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Future Trends with Oral Oncolytics

Peter L. Salgo, MD; Carl T. Henningson, MD; Steven L. D’Amato, RPh, BSPharm; Noa Biran, MD; and Arturo Loaiza-Bonilla, MD, MSEd, FACP, conclude the panel discussion by reviewing future trends in using oral oncolytics, including accessibility and combination therapy.
Published Online: Mar 14,2018

 
Peter L. Salgo, MD: How does the availability of these drugs affect treatment? In other words, are they available nationwide? Are they available only through specialty pharmacies? Can anybody get them? Can any patient who needs these drugs get these drugs?

Carl T. Henningson, MD: The availability is really financial availability. Anyone can order these drugs. But sometimes, again, patients can’t afford the co-pays—or they don’t want to pay the co-pays.

Steven L. D’Amato, RPh, BSPharm: The only ones that can’t go through in-office dispensing for all in-office dispensing programs are drugs like the IMiDs, because the drug company has a REMS (risk evaluation and mitigation strategy) program that’s restrictive. They can’t open it up across the country. There are select practices across the country that can dispense the IMiDs for that company, but others won’t be able to. So, those all need to go through specialty pharmacy.

Peter L. Salgo, MD: That implies that there are geographic areas—hot spots—where these drugs are available and others where they are not?

Steven L. D’Amato, RPh, BSPharm: Well, for in-office dispensing—they’re available all over the country. There should be no reason why a patient cannot receive an oral oncolytic for their disease, aside from cost.

Noa Biran, MD: Other than co-pay.

Peter L. Salgo, MD: And the oral parity laws. You don’t think they are having the impact that they should?

Arturo Loaiza-Bonilla, MD, MSEd, FACP: In concept, they’re very nice. They were very well intended. But, implementation wise, they could be better, for sure.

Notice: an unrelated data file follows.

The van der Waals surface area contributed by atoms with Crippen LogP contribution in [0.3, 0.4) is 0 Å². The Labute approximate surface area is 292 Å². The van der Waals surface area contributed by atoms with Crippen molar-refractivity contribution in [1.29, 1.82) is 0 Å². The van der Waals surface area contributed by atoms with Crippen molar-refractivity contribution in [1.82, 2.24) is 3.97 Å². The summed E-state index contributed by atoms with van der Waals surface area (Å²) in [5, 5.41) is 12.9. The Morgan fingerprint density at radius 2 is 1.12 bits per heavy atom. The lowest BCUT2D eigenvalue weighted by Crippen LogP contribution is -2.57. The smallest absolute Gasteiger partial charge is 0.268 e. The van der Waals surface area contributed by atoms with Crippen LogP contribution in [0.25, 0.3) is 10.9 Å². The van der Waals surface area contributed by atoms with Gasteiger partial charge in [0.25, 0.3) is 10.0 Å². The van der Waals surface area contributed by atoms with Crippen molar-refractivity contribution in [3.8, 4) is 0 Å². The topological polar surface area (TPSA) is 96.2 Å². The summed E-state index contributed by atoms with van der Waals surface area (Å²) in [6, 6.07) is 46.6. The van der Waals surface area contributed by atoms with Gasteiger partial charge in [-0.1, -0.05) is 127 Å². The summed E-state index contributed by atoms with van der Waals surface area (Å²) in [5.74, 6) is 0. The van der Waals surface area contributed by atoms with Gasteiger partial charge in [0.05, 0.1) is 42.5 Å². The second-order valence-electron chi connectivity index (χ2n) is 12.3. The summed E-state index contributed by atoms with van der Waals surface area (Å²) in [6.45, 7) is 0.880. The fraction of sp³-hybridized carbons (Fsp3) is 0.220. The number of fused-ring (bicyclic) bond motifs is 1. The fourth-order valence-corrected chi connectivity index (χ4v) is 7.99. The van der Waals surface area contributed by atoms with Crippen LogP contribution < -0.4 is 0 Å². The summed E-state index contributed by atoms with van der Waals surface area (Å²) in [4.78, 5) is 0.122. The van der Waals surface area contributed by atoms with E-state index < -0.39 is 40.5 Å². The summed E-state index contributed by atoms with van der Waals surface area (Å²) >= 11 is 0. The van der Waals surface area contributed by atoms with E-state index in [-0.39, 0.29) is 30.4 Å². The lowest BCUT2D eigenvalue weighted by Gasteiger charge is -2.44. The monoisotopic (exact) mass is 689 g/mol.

Peter L. Salgo, MD: And if we’re going to take a look at future trends here, where are we going in the future? Are we seeing the end of intravenous (IV) chemotherapeutics?
Steven L. D’Amato, RPh, BSPharm: No.

Carl T. Henningson, MD: No, I don’t think so. There’s definitely a need for IV chemotherapy. I think there’s a move toward oral drugs, but there’s a number of things that we’re going to see in the future. Again, even in our own practice, we now have a navigator that’s going to help the patient obtain these drugs, as well as our IV drugs, and get approvals. I think there are going to be more web-based programs or app-based programs, based on the ASCO plenary session, and other studies, as well, showing their benefits. And then, ultimately, hopefully, there’s going to be competition for cost between some of these drug companies that have the same class of drugs. Hopefully, that will bring down costs.

Peter L. Salgo, MD: Yes. But, in the meantime, somebody’s got to pay for this right now. This money thing is bothering me.

Steven L. D’Amato, RPh, BSPharm: It bothers me.

Peter L. Salgo, MD: As a physician, I want my patients to get the latest, greatest, and best. I want a better drug. Somebody is facing me across the table with a terrible tumor—whether this is multiple myeloma, colorectal cancer, or hepatocellular carcinoma—which is really expensive because, at some point, somebody is going to get transplanted, which is off scale. I want some large-scale analysis to integrate all of this so that somebody can say, “Sure, this is an expensive drug, but look at the alternatives.” In the long run, maybe they’re more. Who’s doing that? Who should do that? Devise me the perfect system.

Noa Biran, MD: I don’t know what the perfect system is, but I know that, in general, medicine and oncology are moving more toward bundled payment. The hospitals have already done it. And now, outpatient is going that direction. If you have a stage II, HER2-positive, ER-negative breast cancer case, “this” is the amount of money you have for that patient throughout the rest of their life. You have to use that amount of money to treat that patient. You can do whatever you want with that cost. If we don’t start to control costs now, then that’s where we will be.

Peter L. Salgo, MD: Can you imagine? You’ve got somebody who is doing well, and you just ran out of money. “Sorry, go away. Die.”

Noa Biran, MD: That’s what will happen.

Steven L. D’Amato, RPh, BSPharm: Really, it’s a global problem that needs to be addressed in other ways. I think you can offset the drug costs if you create efficiencies in the other areas that we’re wasting billions of dollars of money on. With the Oncology Care Model, value-based insurance design, and all of the things that we’re talking about—like pathway adherence—these are all an effort to decrease waste in the system. It gets into coordination of care. We need to address all of the inefficiencies in care that we have in the US—from coordination of care to scans being done inappropriately, lab tests being done inappropriately, wrong treatment, treatments given too late near the end of life, decreased hospitalizations, emergency room visits. All of those areas will decrease cost globally, and that can help offset some of the drug costs. Something has to change, moving forward.